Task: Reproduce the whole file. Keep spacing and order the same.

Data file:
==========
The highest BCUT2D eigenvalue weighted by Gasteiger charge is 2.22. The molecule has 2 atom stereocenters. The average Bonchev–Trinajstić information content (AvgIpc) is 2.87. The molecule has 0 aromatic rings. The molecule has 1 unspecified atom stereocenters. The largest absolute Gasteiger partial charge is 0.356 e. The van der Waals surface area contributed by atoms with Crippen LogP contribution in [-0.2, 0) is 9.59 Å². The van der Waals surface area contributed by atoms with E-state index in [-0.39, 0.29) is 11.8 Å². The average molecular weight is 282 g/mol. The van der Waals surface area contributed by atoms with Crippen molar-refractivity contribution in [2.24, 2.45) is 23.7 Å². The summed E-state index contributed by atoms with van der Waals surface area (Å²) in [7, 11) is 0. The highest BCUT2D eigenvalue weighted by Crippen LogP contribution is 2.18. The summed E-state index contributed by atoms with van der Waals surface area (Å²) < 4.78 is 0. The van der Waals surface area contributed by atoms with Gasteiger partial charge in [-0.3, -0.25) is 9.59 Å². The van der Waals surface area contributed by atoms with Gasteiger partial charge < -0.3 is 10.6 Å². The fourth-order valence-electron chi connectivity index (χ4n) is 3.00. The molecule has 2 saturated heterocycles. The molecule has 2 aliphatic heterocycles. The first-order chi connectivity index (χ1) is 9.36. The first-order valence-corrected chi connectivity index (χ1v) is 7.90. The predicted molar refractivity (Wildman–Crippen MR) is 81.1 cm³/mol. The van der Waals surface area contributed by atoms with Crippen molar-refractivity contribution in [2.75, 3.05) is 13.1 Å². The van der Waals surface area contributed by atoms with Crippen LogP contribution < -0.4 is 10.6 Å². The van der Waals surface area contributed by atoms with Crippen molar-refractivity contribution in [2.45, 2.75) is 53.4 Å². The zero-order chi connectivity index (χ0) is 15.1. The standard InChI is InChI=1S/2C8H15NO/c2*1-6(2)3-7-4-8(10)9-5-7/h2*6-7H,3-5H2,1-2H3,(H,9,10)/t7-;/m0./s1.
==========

The highest BCUT2D eigenvalue weighted by Gasteiger charge is 2.22. The molecule has 2 atom stereocenters. The average Bonchev–Trinajstić information content (AvgIpc) is 2.87. The molecule has 0 aromatic rings. The molecule has 1 unspecified atom stereocenters. The largest absolute Gasteiger partial charge is 0.356 e. The van der Waals surface area contributed by atoms with Crippen LogP contribution in [-0.2, 0) is 9.59 Å². The van der Waals surface area contributed by atoms with E-state index in [-0.39, 0.29) is 11.8 Å². The average molecular weight is 282 g/mol. The van der Waals surface area contributed by atoms with Crippen molar-refractivity contribution in [2.24, 2.45) is 23.7 Å². The summed E-state index contributed by atoms with van der Waals surface area (Å²) in [7, 11) is 0. The highest BCUT2D eigenvalue weighted by Crippen LogP contribution is 2.18. The summed E-state index contributed by atoms with van der Waals surface area (Å²) < 4.78 is 0. The van der Waals surface area contributed by atoms with Gasteiger partial charge in [-0.3, -0.25) is 9.59 Å². The van der Waals surface area contributed by atoms with Gasteiger partial charge < -0.3 is 10.6 Å². The fourth-order valence-electron chi connectivity index (χ4n) is 3.00. The molecule has 2 saturated heterocycles. The molecule has 2 aliphatic heterocycles. The first-order chi connectivity index (χ1) is 9.36. The first-order valence-corrected chi connectivity index (χ1v) is 7.90. The predicted molar refractivity (Wildman–Crippen MR) is 81.1 cm³/mol. The van der Waals surface area contributed by atoms with Crippen molar-refractivity contribution in [2.75, 3.05) is 13.1 Å². The van der Waals surface area contributed by atoms with Crippen LogP contribution < -0.4 is 10.6 Å². The van der Waals surface area contributed by atoms with Crippen molar-refractivity contribution in [2.45, 2.75) is 53.4 Å². The zero-order chi connectivity index (χ0) is 15.1. The standard InChI is InChI=1S/2C8H15NO/c2*1-6(2)3-7-4-8(10)9-5-7/h2*6-7H,3-5H2,1-2H3,(H,9,10)/t7-;/m0./s1.